Translated by Stephen MacKenna and B. S. Page.
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THE KNOWING HYPOSTASES AND THE TRANSCENDENT.
1. Are we to think that a being knowing itself must contain diversity, that self-knowledge can be affirmed only when some one phase of the self perceives other phases, and that therefore an absolutely simplex entity would be equally incapable of introversion and of self-awareness?
No: a being that has no parts or phases may have this consciousness; in fact there would be no real self-knowing in an entity presented as knowing itself in virtue of being a compound — some single element in it perceiving other elements — as we may know our own form and entire bodily organism by sense-perception: such knowing does not cover the whole field; the knowing element has not had the required cognisance at once of its associates and of itself; this is not the self-knower asked for; it is merely something that knows something else.
Either we must exhibit the self-knowing of an uncompounded being — and show how that is possible — or abandon the belief that any being can possess veritable self-cognition.
To abandon the belief is not possible in view of the many absurdities thus entailed.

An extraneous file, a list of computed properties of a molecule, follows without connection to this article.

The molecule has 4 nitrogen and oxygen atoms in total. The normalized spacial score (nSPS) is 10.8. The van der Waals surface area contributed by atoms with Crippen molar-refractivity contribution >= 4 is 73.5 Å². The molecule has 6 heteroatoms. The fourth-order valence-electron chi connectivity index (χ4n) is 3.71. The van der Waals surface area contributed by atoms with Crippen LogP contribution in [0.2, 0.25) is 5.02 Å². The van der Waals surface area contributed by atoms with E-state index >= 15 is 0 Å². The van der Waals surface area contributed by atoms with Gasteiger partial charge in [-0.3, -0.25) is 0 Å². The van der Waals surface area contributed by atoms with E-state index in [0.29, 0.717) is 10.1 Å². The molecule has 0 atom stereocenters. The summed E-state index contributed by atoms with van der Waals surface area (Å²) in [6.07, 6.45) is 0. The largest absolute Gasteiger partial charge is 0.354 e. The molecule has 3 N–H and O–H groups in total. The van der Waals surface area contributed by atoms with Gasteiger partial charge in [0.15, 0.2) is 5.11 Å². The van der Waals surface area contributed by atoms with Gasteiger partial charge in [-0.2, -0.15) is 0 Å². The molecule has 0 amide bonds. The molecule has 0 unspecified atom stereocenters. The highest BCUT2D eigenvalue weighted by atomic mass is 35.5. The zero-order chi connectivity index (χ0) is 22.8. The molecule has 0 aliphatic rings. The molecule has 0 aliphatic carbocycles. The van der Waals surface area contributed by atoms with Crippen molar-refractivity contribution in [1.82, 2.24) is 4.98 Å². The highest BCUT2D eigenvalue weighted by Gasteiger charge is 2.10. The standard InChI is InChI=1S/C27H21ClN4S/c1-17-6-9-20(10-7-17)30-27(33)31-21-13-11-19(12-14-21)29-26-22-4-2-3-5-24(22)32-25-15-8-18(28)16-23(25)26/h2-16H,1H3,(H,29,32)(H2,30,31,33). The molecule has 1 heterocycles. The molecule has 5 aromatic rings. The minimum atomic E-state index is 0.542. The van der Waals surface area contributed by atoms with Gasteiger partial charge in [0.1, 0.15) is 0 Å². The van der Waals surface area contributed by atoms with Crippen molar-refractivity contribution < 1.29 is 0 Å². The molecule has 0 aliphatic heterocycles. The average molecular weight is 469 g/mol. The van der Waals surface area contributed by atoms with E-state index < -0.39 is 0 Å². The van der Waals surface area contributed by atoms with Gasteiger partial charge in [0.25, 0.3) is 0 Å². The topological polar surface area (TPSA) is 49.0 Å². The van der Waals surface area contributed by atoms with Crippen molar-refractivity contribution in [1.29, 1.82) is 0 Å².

It would be already absurd enough to deny this power to the soul or mind, but the very height of absurdity to deny it to the nature of the Intellectual-Principle, presented thus as knowing the rest of things but not attaining to knowledge, or even awareness, of itself.
It is the province of sense and in some degree of understanding and judgement, but not of the Intellectual-Principle, to handle the external, though whether the Intellectual-Principle holds the knowledge of these things is a question to be examined, but it is obvious that the Intellectual-Principle must have knowledge of the Intellectual objects. Now, can it know those objects alone or must it not simultaneously know itself, the being whose function it is to know just those things? Can it have self-knowledge in the sense [dismissed above as inadequate] of knowing its content while it ignores itself? Can it be aware of knowing its members and yet remain in ignorance of its own knowing self? Self and content must be simultaneously present: the method and degree of this knowledge we must now consider.
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